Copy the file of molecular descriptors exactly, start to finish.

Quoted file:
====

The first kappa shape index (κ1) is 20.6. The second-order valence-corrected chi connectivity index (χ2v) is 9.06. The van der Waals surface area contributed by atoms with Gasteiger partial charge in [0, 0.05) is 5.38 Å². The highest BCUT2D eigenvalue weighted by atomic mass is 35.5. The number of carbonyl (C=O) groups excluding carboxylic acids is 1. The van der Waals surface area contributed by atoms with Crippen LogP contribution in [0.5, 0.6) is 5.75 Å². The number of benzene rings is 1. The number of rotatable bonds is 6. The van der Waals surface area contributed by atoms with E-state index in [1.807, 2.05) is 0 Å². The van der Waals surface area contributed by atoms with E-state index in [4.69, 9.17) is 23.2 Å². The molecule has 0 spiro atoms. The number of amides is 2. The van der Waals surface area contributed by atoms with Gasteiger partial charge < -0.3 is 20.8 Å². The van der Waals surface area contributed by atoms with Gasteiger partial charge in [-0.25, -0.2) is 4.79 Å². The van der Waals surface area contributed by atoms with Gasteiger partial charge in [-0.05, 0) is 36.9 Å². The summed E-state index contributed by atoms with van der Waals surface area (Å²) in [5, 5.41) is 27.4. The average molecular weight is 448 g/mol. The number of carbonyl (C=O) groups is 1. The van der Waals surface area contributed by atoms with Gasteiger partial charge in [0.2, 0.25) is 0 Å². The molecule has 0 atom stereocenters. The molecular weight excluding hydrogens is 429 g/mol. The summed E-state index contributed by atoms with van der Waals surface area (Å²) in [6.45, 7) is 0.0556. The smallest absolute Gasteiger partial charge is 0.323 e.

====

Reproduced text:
The first kappa shape index (κ1) is 20.6. The second-order valence-corrected chi connectivity index (χ2v) is 9.06. The van der Waals surface area contributed by atoms with Gasteiger partial charge in [0, 0.05) is 5.38 Å². The highest BCUT2D eigenvalue weighted by atomic mass is 35.5. The number of carbonyl (C=O) groups excluding carboxylic acids is 1. The van der Waals surface area contributed by atoms with Crippen LogP contribution in [0.5, 0.6) is 5.75 Å². The number of benzene rings is 1. The number of rotatable bonds is 6. The van der Waals surface area contributed by atoms with E-state index in [1.807, 2.05) is 0 Å². The van der Waals surface area contributed by atoms with E-state index in [4.69, 9.17) is 23.2 Å². The molecule has 0 spiro atoms. The number of amides is 2. The van der Waals surface area contributed by atoms with Gasteiger partial charge < -0.3 is 20.8 Å². The van der Waals surface area contributed by atoms with Gasteiger partial charge in [-0.25, -0.2) is 4.79 Å². The van der Waals surface area contributed by atoms with Gasteiger partial charge in [-0.05, 0) is 36.9 Å². The summed E-state index contributed by atoms with van der Waals surface area (Å²) in [5, 5.41) is 27.4. The average molecular weight is 448 g/mol. The number of carbonyl (C=O) groups is 1. The van der Waals surface area contributed by atoms with Gasteiger partial charge in [0.2, 0.25) is 0 Å². The molecule has 0 atom stereocenters. The molecular weight excluding hydrogens is 429 g/mol. The summed E-state index contributed by atoms with van der Waals surface area (Å²) in [6.45, 7) is 0.0556. The smallest absolute Gasteiger partial charge is 0.323 e.